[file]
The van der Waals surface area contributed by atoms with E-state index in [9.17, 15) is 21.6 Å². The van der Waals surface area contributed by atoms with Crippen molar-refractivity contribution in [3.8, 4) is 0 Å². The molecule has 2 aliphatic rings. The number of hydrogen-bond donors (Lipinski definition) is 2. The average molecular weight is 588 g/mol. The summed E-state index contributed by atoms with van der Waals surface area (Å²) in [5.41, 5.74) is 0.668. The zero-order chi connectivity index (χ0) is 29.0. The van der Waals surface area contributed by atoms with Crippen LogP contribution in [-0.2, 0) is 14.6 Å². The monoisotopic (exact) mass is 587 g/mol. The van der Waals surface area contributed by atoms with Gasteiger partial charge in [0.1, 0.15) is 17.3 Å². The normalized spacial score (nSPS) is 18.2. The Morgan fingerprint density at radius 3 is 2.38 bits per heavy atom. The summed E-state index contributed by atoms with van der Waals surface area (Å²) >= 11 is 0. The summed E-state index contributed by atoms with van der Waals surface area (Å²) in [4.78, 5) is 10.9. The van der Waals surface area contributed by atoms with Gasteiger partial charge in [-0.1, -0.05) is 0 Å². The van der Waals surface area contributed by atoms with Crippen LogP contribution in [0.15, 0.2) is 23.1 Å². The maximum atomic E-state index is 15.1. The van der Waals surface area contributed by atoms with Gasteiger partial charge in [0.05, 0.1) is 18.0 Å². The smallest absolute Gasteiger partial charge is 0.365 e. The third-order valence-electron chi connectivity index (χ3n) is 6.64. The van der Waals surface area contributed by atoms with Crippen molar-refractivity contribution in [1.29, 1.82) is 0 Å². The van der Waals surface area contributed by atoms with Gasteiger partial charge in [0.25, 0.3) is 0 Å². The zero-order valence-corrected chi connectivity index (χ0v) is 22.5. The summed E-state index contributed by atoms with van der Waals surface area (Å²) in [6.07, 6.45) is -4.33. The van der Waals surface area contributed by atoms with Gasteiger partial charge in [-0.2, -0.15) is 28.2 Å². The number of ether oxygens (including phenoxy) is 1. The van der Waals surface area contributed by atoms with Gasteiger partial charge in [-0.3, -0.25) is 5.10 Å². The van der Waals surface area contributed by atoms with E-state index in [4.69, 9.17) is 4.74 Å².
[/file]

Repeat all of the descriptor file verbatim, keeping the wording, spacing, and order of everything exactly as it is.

The van der Waals surface area contributed by atoms with E-state index in [9.17, 15) is 21.6 Å². The van der Waals surface area contributed by atoms with Crippen molar-refractivity contribution in [3.8, 4) is 0 Å². The molecule has 2 aliphatic rings. The number of hydrogen-bond donors (Lipinski definition) is 2. The average molecular weight is 588 g/mol. The summed E-state index contributed by atoms with van der Waals surface area (Å²) in [5.41, 5.74) is 0.668. The zero-order chi connectivity index (χ0) is 29.0. The van der Waals surface area contributed by atoms with Crippen LogP contribution in [-0.2, 0) is 14.6 Å². The monoisotopic (exact) mass is 587 g/mol. The van der Waals surface area contributed by atoms with Gasteiger partial charge in [0.1, 0.15) is 17.3 Å². The normalized spacial score (nSPS) is 18.2. The Morgan fingerprint density at radius 3 is 2.38 bits per heavy atom. The summed E-state index contributed by atoms with van der Waals surface area (Å²) >= 11 is 0. The summed E-state index contributed by atoms with van der Waals surface area (Å²) in [4.78, 5) is 10.9. The van der Waals surface area contributed by atoms with Gasteiger partial charge in [-0.1, -0.05) is 0 Å². The van der Waals surface area contributed by atoms with Crippen LogP contribution in [0.15, 0.2) is 23.1 Å². The maximum atomic E-state index is 15.1. The van der Waals surface area contributed by atoms with Gasteiger partial charge in [0.05, 0.1) is 18.0 Å². The smallest absolute Gasteiger partial charge is 0.365 e. The third-order valence-electron chi connectivity index (χ3n) is 6.64. The van der Waals surface area contributed by atoms with Crippen molar-refractivity contribution in [1.29, 1.82) is 0 Å². The van der Waals surface area contributed by atoms with Gasteiger partial charge in [0.25, 0.3) is 0 Å². The zero-order valence-corrected chi connectivity index (χ0v) is 22.5. The summed E-state index contributed by atoms with van der Waals surface area (Å²) in [6.07, 6.45) is -4.33. The van der Waals surface area contributed by atoms with Gasteiger partial charge in [-0.2, -0.15) is 28.2 Å². The number of ether oxygens (including phenoxy) is 1. The van der Waals surface area contributed by atoms with Gasteiger partial charge in [-0.3, -0.25) is 5.10 Å². The van der Waals surface area contributed by atoms with E-state index in [4.69, 9.17) is 4.74 Å².